(Creative Commons photo by Brett Levin)

(Creative Commons photo by Brett Levin)

Following about an hour of public comment, the Ketchikan City Council voted unanimously Monday to reconsider its Dec. 3 vote to ban commercial marijuana within city limits, but that doesn’t mean the Council won’t eventually ban a retail pot industry.

The vast majority of people who spoke during public comment were in favor of allowing commercial marijuana in Ketchikan. Several talked about the benefits of medical marijuana; others said they were disappointed that the Council went against the will of voters, who chose last year to legalize marijuana.

Keith Smith says he doesn’t use pot now, but did when he was in junior high. He says it was easier to get than alcohol, because alcohol was legal and regulated. Criminal dealers sold him pot, he says, along with worse substances.

“I think that you have the chance to do a service to public safety by permanently removing marijuana from the control of the criminal class.”

Spencer Strassburg, who owns a local business that offers marijuana paraphernalia, said the goal of some Council members to keep out edible and concentrated marijuana products is not reasonable. He brought a paper bag containing various products that he collected in Ketchikan. The first thing he pulled out was some butter infused with THC: the active ingredient in pot.

“Try that. This is what you get here on our streets. This is part of an edible, right? We can make anything we want with that. I already ate the brownies, sorry. How about this one – these are some kind of weed pills. I wouldn’t eat these. You know why? They remind me of some kind of pharmaceuticals. I’m as scared of pharmaceuticals as you guys are of marijuana.”

Strassburg also pulled out what he said was “dab,” another concentrated cannabis product, along with other items. He says that when the Council claims it doesn’t want edibles and concentrates in Ketchikan, what it’s really saying is that it doesn’t want responsible, regulated edibles and concentrates.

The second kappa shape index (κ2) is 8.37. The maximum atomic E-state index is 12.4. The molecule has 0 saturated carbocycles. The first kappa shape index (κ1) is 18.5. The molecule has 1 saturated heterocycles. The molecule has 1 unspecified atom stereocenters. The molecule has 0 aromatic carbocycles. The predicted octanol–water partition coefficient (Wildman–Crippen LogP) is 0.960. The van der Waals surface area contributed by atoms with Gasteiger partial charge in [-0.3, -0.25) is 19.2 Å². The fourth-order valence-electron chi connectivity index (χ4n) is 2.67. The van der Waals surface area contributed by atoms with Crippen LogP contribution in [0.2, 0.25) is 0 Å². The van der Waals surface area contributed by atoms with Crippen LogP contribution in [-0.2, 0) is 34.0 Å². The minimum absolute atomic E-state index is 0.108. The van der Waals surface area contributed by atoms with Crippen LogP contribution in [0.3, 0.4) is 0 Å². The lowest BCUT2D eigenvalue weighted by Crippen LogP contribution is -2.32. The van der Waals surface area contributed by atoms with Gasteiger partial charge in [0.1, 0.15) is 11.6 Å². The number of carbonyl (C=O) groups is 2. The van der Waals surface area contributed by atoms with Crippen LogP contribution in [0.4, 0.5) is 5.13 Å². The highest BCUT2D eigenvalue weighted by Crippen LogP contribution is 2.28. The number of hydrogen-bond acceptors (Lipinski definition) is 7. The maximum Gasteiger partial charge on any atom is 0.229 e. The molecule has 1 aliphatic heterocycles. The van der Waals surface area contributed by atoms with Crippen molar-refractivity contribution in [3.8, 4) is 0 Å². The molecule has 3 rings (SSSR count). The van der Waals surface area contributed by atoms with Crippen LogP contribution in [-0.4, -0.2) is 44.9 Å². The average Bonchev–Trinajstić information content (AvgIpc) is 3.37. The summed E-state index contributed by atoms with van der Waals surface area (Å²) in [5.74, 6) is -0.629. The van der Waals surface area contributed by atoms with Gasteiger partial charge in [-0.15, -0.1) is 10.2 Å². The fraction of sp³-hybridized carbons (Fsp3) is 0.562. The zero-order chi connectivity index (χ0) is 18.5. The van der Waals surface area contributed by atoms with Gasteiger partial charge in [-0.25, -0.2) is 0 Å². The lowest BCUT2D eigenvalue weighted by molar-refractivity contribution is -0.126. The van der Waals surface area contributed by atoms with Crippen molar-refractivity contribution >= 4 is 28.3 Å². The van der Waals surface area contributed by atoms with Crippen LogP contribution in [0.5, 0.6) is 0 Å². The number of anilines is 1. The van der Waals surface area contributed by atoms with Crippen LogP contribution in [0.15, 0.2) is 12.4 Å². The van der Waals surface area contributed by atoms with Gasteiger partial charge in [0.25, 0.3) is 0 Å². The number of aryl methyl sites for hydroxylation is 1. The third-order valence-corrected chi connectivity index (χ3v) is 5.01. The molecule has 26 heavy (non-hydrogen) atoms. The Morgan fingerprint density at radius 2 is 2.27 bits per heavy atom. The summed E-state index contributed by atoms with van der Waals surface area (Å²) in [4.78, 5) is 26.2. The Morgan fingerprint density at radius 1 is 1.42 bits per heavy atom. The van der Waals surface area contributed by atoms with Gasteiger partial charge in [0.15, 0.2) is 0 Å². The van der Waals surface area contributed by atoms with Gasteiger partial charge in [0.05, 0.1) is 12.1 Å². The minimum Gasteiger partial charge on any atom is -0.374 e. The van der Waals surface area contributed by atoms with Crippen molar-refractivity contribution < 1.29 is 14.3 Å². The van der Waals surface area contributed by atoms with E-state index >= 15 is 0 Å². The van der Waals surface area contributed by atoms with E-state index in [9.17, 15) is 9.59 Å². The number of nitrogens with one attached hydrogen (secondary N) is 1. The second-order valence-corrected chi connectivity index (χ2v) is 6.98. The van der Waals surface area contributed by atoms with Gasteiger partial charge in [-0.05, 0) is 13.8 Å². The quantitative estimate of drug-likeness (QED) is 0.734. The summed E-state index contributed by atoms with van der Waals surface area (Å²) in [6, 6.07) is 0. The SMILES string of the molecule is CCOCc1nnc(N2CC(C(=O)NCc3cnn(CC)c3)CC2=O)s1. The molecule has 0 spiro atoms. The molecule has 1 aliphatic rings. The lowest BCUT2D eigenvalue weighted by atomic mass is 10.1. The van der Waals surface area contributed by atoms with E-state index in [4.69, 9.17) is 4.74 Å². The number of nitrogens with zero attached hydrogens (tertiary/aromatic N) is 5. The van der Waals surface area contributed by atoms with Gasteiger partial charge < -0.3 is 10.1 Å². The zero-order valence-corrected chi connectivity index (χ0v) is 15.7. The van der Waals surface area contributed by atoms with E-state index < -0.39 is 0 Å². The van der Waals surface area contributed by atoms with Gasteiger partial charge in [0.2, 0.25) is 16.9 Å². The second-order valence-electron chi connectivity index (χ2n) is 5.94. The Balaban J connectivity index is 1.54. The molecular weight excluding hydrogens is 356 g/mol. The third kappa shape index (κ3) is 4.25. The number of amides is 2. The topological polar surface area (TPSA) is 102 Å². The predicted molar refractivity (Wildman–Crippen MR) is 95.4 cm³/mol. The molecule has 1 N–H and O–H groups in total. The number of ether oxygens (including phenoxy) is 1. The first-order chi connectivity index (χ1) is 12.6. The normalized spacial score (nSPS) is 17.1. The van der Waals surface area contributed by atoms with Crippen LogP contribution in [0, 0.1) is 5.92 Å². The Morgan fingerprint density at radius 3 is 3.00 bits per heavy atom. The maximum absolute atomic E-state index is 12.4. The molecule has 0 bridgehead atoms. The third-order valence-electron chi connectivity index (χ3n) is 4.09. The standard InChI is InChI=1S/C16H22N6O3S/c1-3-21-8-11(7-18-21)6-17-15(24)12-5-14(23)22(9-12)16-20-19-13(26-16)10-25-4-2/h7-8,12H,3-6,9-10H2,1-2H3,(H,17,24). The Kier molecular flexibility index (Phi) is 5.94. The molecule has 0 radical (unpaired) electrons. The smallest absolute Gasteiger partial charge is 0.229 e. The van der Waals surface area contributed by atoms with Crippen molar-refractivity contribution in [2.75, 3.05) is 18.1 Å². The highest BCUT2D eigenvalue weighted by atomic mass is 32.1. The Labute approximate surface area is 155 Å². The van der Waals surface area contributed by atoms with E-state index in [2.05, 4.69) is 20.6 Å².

Overall, 12 people spoke during public comment. Only one was in favor of banning commercial marijuana sales.

After the Council voted to reconsider, which brought the original motion back to the table, Council Member Julie Isom said she meant it when she voted to ban. However, she says she changed her mind when she heard from someone who needs marijuana to alleviate a medical condition, and can’t get it legally.

Council Member Dick Coose, who previously questioned whether voters were correct when they opted to legalize marijuana, said he hasn’t changed his mind about whether to ban sales in the city. He pointed to a report he found on Colorado, where pot has been legalized.

“Use by the kids have gone up, accidents in cars have gone up, you name it, right down the list. That report shows where that’s happened in Colorado since it was legalized.”

Coose says he’d be OK with allowing some kind of legal distribution for people with a real medical need, but he doesn’t want commercial pot available for recreational purposes.

Council Member Bob Sivertsen made the motion to defer. He says it’s prudent to wait until the State of Alaska has finished its regulations for a marijuana industry before deciding whether to ban sales in the City of Ketchikan.

The Council voted 4-3 to delay a final decision until March. Council Members Judy Zenge, KJ Harris and Isom voted against the delay.

Later, City Attorney Mitch Seaver pointed out that the state will start accepting marijuana business license applications in late February. He told the Council that he would try to get more information about whether the city must have its own local option decision made before that time frame.